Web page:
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Charlotte Amalie
Sunday, May 26, 2024


Jan. 3, 2002 – Muhammad Ali, from his beginnings as Cassius Clay, was one of the most famous personalities on the American landscape in the 1960s and '70s with his rage and wit and athletic genius. Although director Michael Mann spends almost three hours studying the charismatic boxer in "Ali," some reviewers fault him for what he's left out.
Will Smith plays Ali — and plays him well, according to online critics. Smith bulked up for the role and studied Ali's every mannerism, speech and boxing tactic, all of which has resulted in a performance faithful to the role (and endorsed by Ali, himself.)
Ali's challenges surpassed the boxing ring. He fought conventions, joined an Islamic brotherhood and refused to fight in Vietnam, for which he was prohibited from fighting in the states. His life has Shakespearean overtones, "The Greatest," outspoken, bigger than life, up to his status today as an elder statesman despite his physical disabilities due to Parkinson's disease.
Reviewer Marc Caro of Metromix.com notes that Mann worked with an "embarrassment of material." Given that, Caro wonders why Mann bypassed compelling details of Ali's life — why he omitted "a sense of Ali's childhood; how his popularity soared to globe-conquering heights; his specific religious/spiritual connection to Islam; the 'phantom punch' controversy surrounding his second defeat of Liston; or any mention of his bitter rivalry with Joe Frazier, including their on-air scuffle before their second fight; and any mention of 'The Thrilla in Manila' or any mention of Ali's physical decline."
Are these "unflattering dynamics" missing, Caro wonders, "because both Ali … and Frazier are still alive? Or because Mann has a more idiosyncratic strategy in mind?"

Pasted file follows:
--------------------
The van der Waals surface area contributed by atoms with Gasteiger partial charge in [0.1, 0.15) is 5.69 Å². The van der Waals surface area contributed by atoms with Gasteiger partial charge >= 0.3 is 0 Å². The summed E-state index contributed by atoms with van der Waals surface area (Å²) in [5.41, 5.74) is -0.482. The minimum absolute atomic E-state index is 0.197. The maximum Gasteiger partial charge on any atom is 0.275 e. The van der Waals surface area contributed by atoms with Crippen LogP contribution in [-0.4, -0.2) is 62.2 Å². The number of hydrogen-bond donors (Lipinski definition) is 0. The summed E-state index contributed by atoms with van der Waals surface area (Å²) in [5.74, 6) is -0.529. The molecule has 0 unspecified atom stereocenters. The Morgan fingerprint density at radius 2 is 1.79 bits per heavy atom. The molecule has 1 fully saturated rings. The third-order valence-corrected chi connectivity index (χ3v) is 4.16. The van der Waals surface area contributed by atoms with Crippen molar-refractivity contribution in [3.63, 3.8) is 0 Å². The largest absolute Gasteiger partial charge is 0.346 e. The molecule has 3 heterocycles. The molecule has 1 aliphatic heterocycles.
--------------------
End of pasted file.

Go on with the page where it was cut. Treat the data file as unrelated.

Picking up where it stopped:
What Mann repeatedly fails to deliver is the joy and anguish that, one assumes, informed Ali's private journey, says Paul Tatara, CNN.com reviewer. "The script contains too many public declarations, and not enough probing exchanges in the champ's living room," Tatara says.
Jamie Foxx, portraying Ali's confidant, Drew "Bundini" Brown, is the only actor outside of Smith who's given a chance to develop a complex character, and even he gets shortchanged, according to Tatara, who says Ali's trainers and various wives also get short shrift.
"The less said about Jon Voight's bizarre turn as Howard Cosell, the better," Tatara writes. "He gets the voice right, as most of us do, but he looks like his head has been dipped in sealing wax."
In sum, many reviewers say, with a subject as monumental as Ali, the audience should leave the theater in a state of awe, something none of them claim to have done.
The movie's pluses include excellent photography, a good script (with most of the material supplied by Ali, himself), and a chilling study of Ali's arrival in Zaire for the famous "Rumble in the Jungle" fight against George Foreman in 1974. Ali is speechless for once. He has come to Zaire to regain his title, stripped from him in 1967 after he refused to be inducted into the U.S. Army.
December's issue of Vanity Fair magazine carries a portion of the script for the fight scene, should you like a brief glimpse into what Smith went through in his portrayal of Ali.
The movie is rated R for language and brief violence. It is playing at Market Square East on St. Thomas.

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